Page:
Jordi Gumà, Universitat Pompeu Fabra
Jeroen J. A. Spijker, Centre d’Estudis Demogràfics (CED), UAB
Living with a partner protects or even enhances health status of both partners, although its impact differs between men and women. Consequently, to disentangle the reasons of their disadvantaged situation partner statuses other than living with a partner have often been the subject of analysis. On the other hand, couples have been less studied, with the exception of differences between cohabitation and marriage. However, in this study we question whether it is plausible to consider that the marital status that pertains to the majority of the adult and an important part of older population has a homogeneous effect among population. For instance, could differences in the socio-demographic profile of couples modify the health benefits of living with a partner? In this study we therefore propose to go further in the analysis of health status of individuals who live with a partner by controlling for a wide range of socio-demographic factors (age, nationality, educational attainment, occupational status, etc.) of them and their partners. The idea of including information from partners comes from the aim of exploring whether homogamy or heterogeneity in couples’ socio-demographic profiles affects individual’s health. We are also interested in understanding the possible effect of different contexts and different welfare states. To this end, we will analyze four countries: Spain, Germany, the United Kingdom and Poland. The selection is based on the fact that these countries represent meaningful examples of different types of welfare states (familistic traditional, traditional, liberal and post-soviet transition). With this aim we will analyze the cross-sectional data of the 2012 EU-SILC survey will be used in the analysis of middle-aged adults (aged 30-59).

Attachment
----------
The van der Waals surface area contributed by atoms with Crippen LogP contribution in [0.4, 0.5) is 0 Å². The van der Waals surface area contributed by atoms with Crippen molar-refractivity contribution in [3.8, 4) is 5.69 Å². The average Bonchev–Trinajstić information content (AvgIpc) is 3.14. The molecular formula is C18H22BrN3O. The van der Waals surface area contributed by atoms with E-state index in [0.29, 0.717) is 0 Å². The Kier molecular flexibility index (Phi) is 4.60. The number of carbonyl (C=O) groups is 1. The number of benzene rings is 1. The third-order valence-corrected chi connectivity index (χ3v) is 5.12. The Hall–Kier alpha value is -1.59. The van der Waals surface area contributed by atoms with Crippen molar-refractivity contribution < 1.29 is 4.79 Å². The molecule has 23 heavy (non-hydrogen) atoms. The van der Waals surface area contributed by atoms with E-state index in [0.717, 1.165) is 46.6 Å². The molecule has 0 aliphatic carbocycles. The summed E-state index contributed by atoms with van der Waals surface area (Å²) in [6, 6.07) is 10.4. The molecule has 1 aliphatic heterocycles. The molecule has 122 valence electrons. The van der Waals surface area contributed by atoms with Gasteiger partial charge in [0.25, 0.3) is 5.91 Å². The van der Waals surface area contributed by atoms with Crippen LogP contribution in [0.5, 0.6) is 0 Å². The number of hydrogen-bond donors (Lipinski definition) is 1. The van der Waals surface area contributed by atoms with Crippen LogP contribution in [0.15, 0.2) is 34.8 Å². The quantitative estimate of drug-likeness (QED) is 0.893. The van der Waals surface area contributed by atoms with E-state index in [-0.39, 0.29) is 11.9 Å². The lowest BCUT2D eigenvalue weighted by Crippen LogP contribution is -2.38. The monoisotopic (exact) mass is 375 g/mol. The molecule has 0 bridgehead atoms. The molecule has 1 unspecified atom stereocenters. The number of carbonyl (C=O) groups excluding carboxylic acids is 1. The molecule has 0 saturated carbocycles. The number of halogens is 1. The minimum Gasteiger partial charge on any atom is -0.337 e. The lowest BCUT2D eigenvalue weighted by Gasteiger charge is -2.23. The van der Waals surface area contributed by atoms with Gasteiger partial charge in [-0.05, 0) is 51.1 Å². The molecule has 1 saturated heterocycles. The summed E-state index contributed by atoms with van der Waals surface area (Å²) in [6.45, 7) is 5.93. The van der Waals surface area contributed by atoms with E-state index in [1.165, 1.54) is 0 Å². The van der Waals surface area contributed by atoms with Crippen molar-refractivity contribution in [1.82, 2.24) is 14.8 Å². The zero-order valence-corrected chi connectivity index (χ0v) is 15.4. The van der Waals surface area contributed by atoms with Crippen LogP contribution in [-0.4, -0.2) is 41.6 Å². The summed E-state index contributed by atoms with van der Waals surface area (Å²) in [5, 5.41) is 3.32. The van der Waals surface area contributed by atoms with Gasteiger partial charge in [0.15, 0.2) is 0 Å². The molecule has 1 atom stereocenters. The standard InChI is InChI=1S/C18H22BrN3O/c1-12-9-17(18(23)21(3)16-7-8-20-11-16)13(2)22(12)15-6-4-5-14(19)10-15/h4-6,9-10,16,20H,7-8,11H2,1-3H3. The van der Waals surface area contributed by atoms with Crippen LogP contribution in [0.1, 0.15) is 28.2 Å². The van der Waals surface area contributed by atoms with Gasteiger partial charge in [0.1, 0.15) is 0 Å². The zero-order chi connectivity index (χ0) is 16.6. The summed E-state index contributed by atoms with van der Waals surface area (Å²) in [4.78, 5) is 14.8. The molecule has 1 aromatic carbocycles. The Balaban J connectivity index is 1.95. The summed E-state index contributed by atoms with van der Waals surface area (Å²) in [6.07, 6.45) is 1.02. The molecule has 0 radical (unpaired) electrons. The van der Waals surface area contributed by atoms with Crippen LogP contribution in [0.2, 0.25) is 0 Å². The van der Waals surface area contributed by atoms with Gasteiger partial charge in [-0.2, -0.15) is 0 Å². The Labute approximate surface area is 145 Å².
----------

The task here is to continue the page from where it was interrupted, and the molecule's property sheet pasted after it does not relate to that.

Presented in Session 115. Families, health and well-being